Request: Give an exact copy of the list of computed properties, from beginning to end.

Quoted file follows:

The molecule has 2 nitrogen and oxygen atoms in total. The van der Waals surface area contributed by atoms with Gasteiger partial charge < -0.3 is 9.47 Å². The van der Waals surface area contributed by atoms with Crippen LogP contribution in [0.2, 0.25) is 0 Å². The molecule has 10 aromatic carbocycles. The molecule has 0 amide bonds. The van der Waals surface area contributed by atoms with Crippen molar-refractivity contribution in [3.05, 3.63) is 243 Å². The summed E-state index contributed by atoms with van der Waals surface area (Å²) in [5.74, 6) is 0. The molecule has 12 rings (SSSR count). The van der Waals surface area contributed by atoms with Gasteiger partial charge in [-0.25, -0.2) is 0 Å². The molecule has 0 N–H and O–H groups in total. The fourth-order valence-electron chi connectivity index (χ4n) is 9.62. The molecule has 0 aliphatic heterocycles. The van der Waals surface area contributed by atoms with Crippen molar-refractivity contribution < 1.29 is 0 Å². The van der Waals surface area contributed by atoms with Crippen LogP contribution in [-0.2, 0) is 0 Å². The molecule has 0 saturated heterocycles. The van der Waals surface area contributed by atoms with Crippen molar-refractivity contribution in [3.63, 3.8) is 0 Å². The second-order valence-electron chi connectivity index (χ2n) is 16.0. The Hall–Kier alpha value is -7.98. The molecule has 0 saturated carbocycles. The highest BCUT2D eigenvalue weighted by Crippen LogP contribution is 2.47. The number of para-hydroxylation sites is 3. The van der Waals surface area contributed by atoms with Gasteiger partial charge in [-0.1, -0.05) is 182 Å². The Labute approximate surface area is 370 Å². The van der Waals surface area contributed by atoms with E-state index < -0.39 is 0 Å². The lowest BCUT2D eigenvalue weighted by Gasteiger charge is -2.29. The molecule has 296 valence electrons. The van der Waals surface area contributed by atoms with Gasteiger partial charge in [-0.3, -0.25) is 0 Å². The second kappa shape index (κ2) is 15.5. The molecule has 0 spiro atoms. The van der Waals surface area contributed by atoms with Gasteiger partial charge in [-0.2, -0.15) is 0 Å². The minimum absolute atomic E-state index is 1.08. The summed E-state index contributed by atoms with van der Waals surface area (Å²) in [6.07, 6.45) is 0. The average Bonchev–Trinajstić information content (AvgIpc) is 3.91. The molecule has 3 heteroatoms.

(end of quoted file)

The molecule has 2 nitrogen and oxygen atoms in total. The van der Waals surface area contributed by atoms with Gasteiger partial charge < -0.3 is 9.47 Å². The van der Waals surface area contributed by atoms with Crippen LogP contribution in [0.2, 0.25) is 0 Å². The molecule has 10 aromatic carbocycles. The molecule has 0 amide bonds. The van der Waals surface area contributed by atoms with Crippen molar-refractivity contribution in [3.05, 3.63) is 243 Å². The summed E-state index contributed by atoms with van der Waals surface area (Å²) in [5.74, 6) is 0. The molecule has 12 rings (SSSR count). The van der Waals surface area contributed by atoms with Gasteiger partial charge in [-0.25, -0.2) is 0 Å². The molecule has 0 N–H and O–H groups in total. The fourth-order valence-electron chi connectivity index (χ4n) is 9.62. The molecule has 0 aliphatic heterocycles. The van der Waals surface area contributed by atoms with Crippen molar-refractivity contribution < 1.29 is 0 Å². The van der Waals surface area contributed by atoms with Crippen LogP contribution in [-0.2, 0) is 0 Å². The molecule has 0 saturated heterocycles. The van der Waals surface area contributed by atoms with Crippen molar-refractivity contribution in [3.63, 3.8) is 0 Å². The second-order valence-electron chi connectivity index (χ2n) is 16.0. The Hall–Kier alpha value is -7.98. The molecule has 0 saturated carbocycles. The highest BCUT2D eigenvalue weighted by Crippen LogP contribution is 2.47. The number of para-hydroxylation sites is 3. The van der Waals surface area contributed by atoms with Gasteiger partial charge in [-0.1, -0.05) is 182 Å². The Labute approximate surface area is 370 Å². The van der Waals surface area contributed by atoms with E-state index < -0.39 is 0 Å². The lowest BCUT2D eigenvalue weighted by Gasteiger charge is -2.29. The molecule has 296 valence electrons. The van der Waals surface area contributed by atoms with Gasteiger partial charge in [-0.3, -0.25) is 0 Å². The second kappa shape index (κ2) is 15.5. The molecule has 0 spiro atoms. The van der Waals surface area contributed by atoms with Gasteiger partial charge in [-0.2, -0.15) is 0 Å². The minimum absolute atomic E-state index is 1.08. The summed E-state index contributed by atoms with van der Waals surface area (Å²) in [6.07, 6.45) is 0. The average Bonchev–Trinajstić information content (AvgIpc) is 3.91. The molecule has 3 heteroatoms.